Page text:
With very little start up funding, a house was rented and volunteer management and teaching staff were recruited among Burmese and foreign supporters. The organization was unregistered and technically illegal under Thai law, and due to their lack of travel documentation, both management staff and students were vulnerable to arrest and deportation. Nevertheless, the first MEF class to graduate in 2009 took the university entrance exams, and achieved eight passes out of nine, an exceptionally high rate. With these results, Minmahaw attracted the attention of the Thai-Swiss NGO "Childs Dream" (www.childsdream.org), which decided to sponsor MEF's university preparation program, now called the Minmahaw Higher Education Program (MHEP), including coverage of all staff and student expenses.
MHEP graduates currently study in Bangkok at Rangsit University, Assumption University, Asia Pacific University, and in Hong Kong at Hong Kong City University. Some scholarships for MHEP students are provided by donors from Childs Dream and the Thabyay Foundation (www.thabyay.org). MEF has high academic and character standards, which enables its students to win the lion's share of annual scholarships, and it has been praised by its scholarship providers for the success its students are having in the various universities. MEF maintains a strong alumni organization among its graduates, and sees them as a pool of future teachers and staffers for the school, as well as the future leaders of a democratic Burma.
Because of its growing reputation for success, in the border areas as well as inside Burma, MEF saw student applications rapidly increase to over 500. In 2009, MEF began a Post-Ten Program (referencing the 10th Standard, or final year in Burmese high schools) for students with high potential but who did not meet the standards for the now 24-seat MHEP class. Currently there are 44 students in Post-Ten, who study intensive English and other academic subjects, with an emphasis on speaking skills and critical thinking. One of the Post-Ten volunteer teachers built a "mushroom farm" on a vacant lot and teaches small business management. Some of the Post-Ten students go on to the MHEP class, others become volunteer staff at MEF or join other organizations in Mae Sot. The Post-Ten Program has no institutional funding and relies on individual and group support from sympathetic donors around the world.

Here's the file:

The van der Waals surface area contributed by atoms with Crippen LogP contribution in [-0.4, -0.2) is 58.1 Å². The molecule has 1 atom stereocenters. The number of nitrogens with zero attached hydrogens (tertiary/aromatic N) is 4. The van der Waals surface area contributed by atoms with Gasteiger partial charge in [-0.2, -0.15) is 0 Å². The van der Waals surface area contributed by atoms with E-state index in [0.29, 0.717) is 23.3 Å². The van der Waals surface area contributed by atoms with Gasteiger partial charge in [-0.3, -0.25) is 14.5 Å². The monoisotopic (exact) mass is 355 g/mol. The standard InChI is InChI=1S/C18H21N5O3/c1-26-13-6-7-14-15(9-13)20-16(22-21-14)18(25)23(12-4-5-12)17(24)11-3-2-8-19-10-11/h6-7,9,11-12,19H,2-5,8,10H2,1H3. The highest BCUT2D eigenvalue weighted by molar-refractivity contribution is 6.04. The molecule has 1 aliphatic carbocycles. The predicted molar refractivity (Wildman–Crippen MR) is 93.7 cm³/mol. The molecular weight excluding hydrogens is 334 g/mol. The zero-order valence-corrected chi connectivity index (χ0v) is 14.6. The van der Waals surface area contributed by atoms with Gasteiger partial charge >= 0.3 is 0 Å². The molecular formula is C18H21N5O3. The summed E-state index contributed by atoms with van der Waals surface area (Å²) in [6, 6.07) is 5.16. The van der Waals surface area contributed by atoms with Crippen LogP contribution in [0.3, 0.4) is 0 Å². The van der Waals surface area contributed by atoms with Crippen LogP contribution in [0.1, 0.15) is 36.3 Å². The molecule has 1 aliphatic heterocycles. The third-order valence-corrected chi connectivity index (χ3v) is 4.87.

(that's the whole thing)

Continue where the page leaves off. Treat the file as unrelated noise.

During the April-May "summer break", the Post-Ten classrooms Are used for special vocational courses in accounting, computer repair, and teacher training, all of which are very popular. When funding for additional classroom space is available, MEF will institute these training programs on a year-round basis. Becoming economically self-sufficient is a challenging task for most migrants, but MEF plans to provide the necessary education, tools, and collateral support as much as possible.
MEF is committed to expanding its educational mission by providing social and educational support for the huge population of Burmese migrant workers in Thailand. This year MEF established a pilot kindergarten program for children of farm workers in the countryside south of Mae Sot. Funds were raised and guidance provided for the workers to build a classroom, train teachers, and provide education for 30 children from 4 to 12 years old. There are plans to replicate this low-cost program in many rural areas in Thailand. MEF also plans to publish a free bi-weekly Burmese language magazine to focus directly on the interests and needs of the migrant worker population, with wide distribution in migrant areas, through its associated group, the Burma Independent News Agency (BINA), which also publishes the MOJO newspaper. These programs can begin once funding becomes available.